How will the company fare during a recovery?
Not all businesses will see an uptick in performance in the wake of a downturn as the broader economy begins to recover. Some businesses may have seen greater demand for their products or services during the downturn (consider, for instance, the huge growth that e-commerce firms saw during COVID-19) and might experience a slowdown once the economy begins to recover.
Other businesses may be impacted by the lasting changes that downturns and recessions can have on consumer habits and regulation. Particularly if a downturn extends into a full recession, the aftermath can have a significant impact on both legislation and customer behaviour.
The 2008 financial crisis saw increased regulation of businesses across banking and financial services, creating a greater compliance burden for owners. While, even as the wider economy recovered COVID-19, brick and mortar retail businesses saw customer numbers remain lower than they were pre-pandemic. Even pub owners, such as Wetherspoons’ Tim Martin, have said that customers are yet to return to the bar in the numbers they did before COVID.
Consider whether the nature of the downturn or recession could impact the business’ prospects in the long-term, beyond the short to medium-term economic shock, and potentially lead to lasting changes in either regulation, consumer habits or business trends that may have an adverse impact on the company.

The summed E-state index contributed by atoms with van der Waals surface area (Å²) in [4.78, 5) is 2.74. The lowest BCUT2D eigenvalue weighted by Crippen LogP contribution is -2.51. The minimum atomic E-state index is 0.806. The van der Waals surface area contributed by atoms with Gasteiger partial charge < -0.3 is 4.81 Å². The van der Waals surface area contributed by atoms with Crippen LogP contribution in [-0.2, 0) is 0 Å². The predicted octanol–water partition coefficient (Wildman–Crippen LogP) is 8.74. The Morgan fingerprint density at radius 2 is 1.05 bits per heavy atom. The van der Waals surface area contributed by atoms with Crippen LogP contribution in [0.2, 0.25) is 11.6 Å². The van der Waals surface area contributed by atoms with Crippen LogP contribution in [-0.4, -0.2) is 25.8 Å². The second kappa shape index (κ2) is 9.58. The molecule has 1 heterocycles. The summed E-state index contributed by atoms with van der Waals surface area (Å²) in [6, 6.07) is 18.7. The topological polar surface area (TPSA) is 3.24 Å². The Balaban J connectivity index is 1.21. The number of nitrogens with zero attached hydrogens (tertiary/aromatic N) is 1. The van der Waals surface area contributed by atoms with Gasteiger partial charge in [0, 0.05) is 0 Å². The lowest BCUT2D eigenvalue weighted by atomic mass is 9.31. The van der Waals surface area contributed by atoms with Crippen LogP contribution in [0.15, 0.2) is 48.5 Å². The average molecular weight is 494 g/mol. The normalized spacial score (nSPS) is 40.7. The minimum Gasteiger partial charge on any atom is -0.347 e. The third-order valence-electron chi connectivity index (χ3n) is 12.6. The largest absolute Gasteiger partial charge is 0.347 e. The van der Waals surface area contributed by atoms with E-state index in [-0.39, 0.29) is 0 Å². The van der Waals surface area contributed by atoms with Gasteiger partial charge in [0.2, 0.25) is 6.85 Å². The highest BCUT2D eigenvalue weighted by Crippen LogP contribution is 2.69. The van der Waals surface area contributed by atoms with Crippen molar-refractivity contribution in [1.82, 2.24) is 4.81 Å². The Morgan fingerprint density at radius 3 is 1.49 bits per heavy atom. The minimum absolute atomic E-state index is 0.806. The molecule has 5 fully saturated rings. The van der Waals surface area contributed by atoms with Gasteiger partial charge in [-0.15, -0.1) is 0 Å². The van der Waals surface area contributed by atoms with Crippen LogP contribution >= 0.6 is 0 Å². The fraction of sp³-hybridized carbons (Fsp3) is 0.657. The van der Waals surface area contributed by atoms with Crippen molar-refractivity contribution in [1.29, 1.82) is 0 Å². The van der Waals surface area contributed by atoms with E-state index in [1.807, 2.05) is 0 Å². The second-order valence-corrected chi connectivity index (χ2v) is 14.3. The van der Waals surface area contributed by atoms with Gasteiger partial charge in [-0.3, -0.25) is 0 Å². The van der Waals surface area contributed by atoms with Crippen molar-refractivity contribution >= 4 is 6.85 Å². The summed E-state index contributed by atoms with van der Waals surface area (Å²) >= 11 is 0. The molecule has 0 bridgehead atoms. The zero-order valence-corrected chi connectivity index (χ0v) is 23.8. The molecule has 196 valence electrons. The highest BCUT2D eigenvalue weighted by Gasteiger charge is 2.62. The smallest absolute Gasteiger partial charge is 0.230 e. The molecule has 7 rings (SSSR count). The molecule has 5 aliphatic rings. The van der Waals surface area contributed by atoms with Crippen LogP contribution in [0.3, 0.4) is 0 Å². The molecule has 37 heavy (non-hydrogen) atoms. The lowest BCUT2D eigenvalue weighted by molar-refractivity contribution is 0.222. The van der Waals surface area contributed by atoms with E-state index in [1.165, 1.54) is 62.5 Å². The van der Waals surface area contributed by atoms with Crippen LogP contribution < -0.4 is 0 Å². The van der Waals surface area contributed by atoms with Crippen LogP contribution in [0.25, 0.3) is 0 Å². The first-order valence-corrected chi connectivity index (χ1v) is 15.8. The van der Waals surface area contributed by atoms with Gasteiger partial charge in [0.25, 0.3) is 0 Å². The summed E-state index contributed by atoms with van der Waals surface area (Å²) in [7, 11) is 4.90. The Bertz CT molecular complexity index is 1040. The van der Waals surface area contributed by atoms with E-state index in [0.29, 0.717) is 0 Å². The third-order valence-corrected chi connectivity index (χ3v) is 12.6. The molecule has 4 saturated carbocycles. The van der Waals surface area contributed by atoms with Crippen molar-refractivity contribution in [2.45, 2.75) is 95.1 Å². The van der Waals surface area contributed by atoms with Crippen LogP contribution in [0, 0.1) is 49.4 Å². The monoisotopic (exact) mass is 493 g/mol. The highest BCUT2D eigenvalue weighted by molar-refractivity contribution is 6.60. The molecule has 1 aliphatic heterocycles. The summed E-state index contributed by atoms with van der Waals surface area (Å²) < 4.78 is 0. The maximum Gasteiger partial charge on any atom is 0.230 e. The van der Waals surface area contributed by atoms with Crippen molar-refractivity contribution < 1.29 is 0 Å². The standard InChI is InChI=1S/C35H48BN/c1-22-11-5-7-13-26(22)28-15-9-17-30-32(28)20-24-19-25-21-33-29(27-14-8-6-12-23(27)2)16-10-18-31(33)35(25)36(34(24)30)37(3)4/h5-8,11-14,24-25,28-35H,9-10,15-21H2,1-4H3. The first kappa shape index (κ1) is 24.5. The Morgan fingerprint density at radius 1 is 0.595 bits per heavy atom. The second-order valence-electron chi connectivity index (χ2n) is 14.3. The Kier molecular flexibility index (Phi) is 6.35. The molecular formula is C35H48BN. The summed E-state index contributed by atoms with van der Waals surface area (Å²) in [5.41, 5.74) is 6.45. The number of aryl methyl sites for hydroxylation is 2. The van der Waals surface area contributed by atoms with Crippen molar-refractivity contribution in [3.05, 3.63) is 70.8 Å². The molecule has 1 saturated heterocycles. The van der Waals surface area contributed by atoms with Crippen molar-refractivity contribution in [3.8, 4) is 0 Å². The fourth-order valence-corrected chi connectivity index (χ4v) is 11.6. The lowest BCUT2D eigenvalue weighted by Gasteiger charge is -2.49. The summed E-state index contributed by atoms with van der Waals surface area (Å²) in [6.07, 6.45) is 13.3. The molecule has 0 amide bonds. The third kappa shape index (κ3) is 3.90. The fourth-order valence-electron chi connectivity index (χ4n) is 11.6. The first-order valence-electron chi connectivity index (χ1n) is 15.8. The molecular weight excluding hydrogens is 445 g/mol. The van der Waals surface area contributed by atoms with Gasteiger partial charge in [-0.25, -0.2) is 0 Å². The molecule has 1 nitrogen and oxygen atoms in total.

This will also help with gauging how the target company might fare during different types of economic recovery, enabling buyers to run scenarios based on how a firm might respond to an l-shaped, v-shaped or u-shaped recovery.
If a buyer does decide to proceed with an acquisition during a downturn or recession, then running these scenarios in advance as part of the due diligence process can form the basis for setting various targets and objectives for the company based on the various recovery scenarios.
An insider’s view – The key steps for due diligence in a downturn
Julie Wilkinson is the founder and director of Wilkinson Accounting Solutions, an accounting and consulting firm providing bespoke advice on leading and growing businesses.
Julie spoke with BSR to provide some expert insight on the key areas that due diligence should examine during a downturn or recession. Regarding the one key issue for buyers to examine, Julie says that looking at a target’s EBITDA trends is vital to gauging whether the business looks set to be as successful as it has been in the past. She also recommends closely reviewing one-off incomes that could be distorting a target’s financials during a downturn, such as grants they may have received.